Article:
Associations between cannabis policies and state-level specialty cannabis use disorder treatment in the United States, 2004–2019

Pia M. Mauro, Sarah Gutkind, Melanie S. Askari, Deborah S. Hasin, Hillary Samples, Christine M. Mauro, Erin M. Annunziato, Anne E. Boustead, Silvia S. Martins

Research output: Contribution to journalArticlepeer-review

Abstract

Background: Cannabis use disorder (CUD) treatment prevalence decreased in the US between 2002 and 2019, yet structural mechanisms for this decrease are poorly understood. We tested associations between cannabis laws becoming effective and self-reported CUD treatment. Methods: Restricted-use 2004–2019 National Surveys on Drug Use and Health included people ages 12+ classified as needing CUD treatment (i.e., past-year DSM-5-proxy CUD or last/current specialty treatment for cannabis). Time-varying indicators of medical cannabis laws (MCL) with/without cannabis dispensary provisions differentiated state-years before/after laws using effective dates. Multi-level logistic regressions with random state intercepts estimated individual- and state-adjusted CUD treatment odds by MCLs and model-based changes in specialty CUD treatment state-level prevalence. Secondary analyses tested associations between CUD treatment and MCL or recreational cannabis laws (RCL). Results: Using a broad treatment need sample definition in 2004–2014, specialty CUD treatment prevalence decreased by 1.35 (95 % CI = −2.51, −0.18) points after MCL without dispensaries and by 2.15 points (95 % CI = −3.29, −1.00) after MCL with dispensaries provisions became effective, compared to before MCL. Among people with CUD in 2004–2014, specialty treatment decreased only in MCL states with dispensary provisions (aPD = −0.91, 95 % CI = −1.68, −0.13). MCL were not associated with CUD treatment use in 2015–2019. RCL were associated with lower CUD treatment among people classified as needing CUD treatment, but not among people with past-year CUD. Conclusions: Policy-related reductions in specialty CUD treatment were concentrated in states with cannabis dispensary provisions in 2004–2014, but not 2015–2019, and partly driven by reductions among people without past-year CUD. Other mechanisms (e.g., CUD symptom identification, criminal-legal referrals) could contribute to decreasing treatment trends.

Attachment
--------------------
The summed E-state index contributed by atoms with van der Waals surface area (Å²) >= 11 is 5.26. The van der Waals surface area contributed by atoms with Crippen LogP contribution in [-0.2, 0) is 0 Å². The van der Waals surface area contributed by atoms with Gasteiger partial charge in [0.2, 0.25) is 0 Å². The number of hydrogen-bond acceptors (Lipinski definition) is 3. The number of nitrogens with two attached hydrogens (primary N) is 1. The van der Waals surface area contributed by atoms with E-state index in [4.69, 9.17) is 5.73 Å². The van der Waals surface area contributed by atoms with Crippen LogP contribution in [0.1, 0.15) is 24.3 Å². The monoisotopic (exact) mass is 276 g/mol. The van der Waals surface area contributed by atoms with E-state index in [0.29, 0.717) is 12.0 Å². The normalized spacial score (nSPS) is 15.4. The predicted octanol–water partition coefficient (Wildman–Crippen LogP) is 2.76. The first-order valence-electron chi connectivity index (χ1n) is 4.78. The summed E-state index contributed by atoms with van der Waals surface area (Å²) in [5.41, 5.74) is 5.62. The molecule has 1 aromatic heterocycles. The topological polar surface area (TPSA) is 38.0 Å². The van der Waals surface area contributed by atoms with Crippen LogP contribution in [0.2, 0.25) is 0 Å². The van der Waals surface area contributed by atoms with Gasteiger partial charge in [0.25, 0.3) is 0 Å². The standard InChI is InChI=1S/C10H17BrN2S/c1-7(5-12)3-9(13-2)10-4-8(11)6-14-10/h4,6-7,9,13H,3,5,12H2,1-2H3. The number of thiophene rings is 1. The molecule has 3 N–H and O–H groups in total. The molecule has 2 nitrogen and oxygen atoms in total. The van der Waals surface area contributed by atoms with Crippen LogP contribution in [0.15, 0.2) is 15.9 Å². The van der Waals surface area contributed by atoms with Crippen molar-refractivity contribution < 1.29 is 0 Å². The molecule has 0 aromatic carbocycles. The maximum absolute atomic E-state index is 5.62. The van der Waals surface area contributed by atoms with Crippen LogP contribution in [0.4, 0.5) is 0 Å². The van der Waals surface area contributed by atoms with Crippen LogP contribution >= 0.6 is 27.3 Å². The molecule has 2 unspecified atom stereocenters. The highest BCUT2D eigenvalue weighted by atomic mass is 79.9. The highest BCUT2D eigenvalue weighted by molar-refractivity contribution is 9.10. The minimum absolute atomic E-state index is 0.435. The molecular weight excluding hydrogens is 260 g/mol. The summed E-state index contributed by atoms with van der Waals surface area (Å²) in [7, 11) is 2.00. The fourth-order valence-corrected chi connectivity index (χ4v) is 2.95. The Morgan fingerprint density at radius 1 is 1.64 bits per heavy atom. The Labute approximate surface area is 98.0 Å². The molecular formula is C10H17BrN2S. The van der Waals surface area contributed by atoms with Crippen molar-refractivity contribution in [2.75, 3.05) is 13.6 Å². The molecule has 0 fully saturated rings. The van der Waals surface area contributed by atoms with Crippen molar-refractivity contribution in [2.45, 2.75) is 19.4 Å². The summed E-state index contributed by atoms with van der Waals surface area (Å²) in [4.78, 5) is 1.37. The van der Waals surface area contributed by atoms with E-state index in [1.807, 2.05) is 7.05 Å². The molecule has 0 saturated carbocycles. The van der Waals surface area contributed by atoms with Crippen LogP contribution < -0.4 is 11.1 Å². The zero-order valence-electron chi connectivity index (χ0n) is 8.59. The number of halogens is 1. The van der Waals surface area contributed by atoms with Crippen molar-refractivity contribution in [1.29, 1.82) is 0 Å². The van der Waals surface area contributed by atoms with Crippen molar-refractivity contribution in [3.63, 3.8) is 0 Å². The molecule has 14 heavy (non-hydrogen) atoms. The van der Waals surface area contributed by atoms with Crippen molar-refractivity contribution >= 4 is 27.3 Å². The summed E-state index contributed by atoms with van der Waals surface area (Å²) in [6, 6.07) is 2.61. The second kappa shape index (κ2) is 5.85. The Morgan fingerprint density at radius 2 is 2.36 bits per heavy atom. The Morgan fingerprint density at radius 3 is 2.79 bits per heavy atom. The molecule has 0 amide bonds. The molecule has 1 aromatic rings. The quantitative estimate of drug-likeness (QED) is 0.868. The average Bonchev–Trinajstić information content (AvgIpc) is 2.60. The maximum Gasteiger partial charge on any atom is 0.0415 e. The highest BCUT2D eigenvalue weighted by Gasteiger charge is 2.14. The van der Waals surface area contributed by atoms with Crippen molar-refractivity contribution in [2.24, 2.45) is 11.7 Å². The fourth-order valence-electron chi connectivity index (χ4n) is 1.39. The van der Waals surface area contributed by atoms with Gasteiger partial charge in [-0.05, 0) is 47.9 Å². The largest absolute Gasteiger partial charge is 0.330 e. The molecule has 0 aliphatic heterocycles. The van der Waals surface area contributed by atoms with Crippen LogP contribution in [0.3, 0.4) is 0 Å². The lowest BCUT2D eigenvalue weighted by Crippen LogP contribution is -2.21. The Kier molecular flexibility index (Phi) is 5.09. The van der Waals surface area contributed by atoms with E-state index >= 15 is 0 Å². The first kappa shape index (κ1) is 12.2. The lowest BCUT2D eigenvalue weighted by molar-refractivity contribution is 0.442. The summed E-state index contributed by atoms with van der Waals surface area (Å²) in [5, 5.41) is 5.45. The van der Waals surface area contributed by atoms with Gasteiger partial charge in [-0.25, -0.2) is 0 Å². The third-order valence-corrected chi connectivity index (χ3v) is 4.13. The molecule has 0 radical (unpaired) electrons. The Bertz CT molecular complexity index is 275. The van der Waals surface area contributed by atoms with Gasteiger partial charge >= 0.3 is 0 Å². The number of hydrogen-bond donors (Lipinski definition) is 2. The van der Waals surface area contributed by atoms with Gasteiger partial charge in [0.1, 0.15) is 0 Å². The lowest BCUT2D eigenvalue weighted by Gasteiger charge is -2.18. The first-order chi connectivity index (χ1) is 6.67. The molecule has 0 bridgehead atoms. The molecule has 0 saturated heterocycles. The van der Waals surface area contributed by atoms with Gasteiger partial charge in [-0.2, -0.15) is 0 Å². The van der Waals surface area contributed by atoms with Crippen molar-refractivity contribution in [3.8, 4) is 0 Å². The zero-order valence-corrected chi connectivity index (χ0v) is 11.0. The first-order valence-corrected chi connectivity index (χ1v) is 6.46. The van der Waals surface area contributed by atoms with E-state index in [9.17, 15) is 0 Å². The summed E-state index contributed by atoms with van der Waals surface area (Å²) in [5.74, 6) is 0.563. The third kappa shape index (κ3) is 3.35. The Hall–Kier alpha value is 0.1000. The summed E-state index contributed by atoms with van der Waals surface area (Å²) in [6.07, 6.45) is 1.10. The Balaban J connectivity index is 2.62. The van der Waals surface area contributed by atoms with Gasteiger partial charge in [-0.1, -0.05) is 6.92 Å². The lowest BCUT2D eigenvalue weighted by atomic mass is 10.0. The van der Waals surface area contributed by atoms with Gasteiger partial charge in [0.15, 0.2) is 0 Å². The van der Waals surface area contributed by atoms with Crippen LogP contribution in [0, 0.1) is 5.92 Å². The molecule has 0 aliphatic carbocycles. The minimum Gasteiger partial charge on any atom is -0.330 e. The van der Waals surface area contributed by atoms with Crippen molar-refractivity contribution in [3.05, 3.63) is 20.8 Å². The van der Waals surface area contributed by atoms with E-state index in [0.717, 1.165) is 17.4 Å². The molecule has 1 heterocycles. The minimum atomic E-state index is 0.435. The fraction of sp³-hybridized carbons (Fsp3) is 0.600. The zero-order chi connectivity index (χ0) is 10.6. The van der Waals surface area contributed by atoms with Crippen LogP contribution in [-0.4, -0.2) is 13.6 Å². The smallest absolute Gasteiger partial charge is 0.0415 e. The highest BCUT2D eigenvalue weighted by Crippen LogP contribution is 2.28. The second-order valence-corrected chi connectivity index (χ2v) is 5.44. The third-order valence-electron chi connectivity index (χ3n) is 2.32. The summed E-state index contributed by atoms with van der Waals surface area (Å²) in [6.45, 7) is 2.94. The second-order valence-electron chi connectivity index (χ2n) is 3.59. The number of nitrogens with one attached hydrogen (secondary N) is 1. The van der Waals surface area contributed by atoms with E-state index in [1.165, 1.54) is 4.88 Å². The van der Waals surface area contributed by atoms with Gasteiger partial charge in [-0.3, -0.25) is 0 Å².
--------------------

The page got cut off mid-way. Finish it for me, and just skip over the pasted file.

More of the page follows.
Original languageEnglish (US)
Article number111113
JournalDrug and Alcohol Dependence
Volume257
DOIs
StatePublished - Apr 1 2024

Keywords

  • Cannabis
  • Cannabis policy
  • Medical cannabis law
  • Policy
  • Recreational cannabis law
  • Treatment

ASJC Scopus subject areas

  • Toxicology
  • Pharmacology
  • Psychiatry and Mental health
  • Pharmacology (medical)

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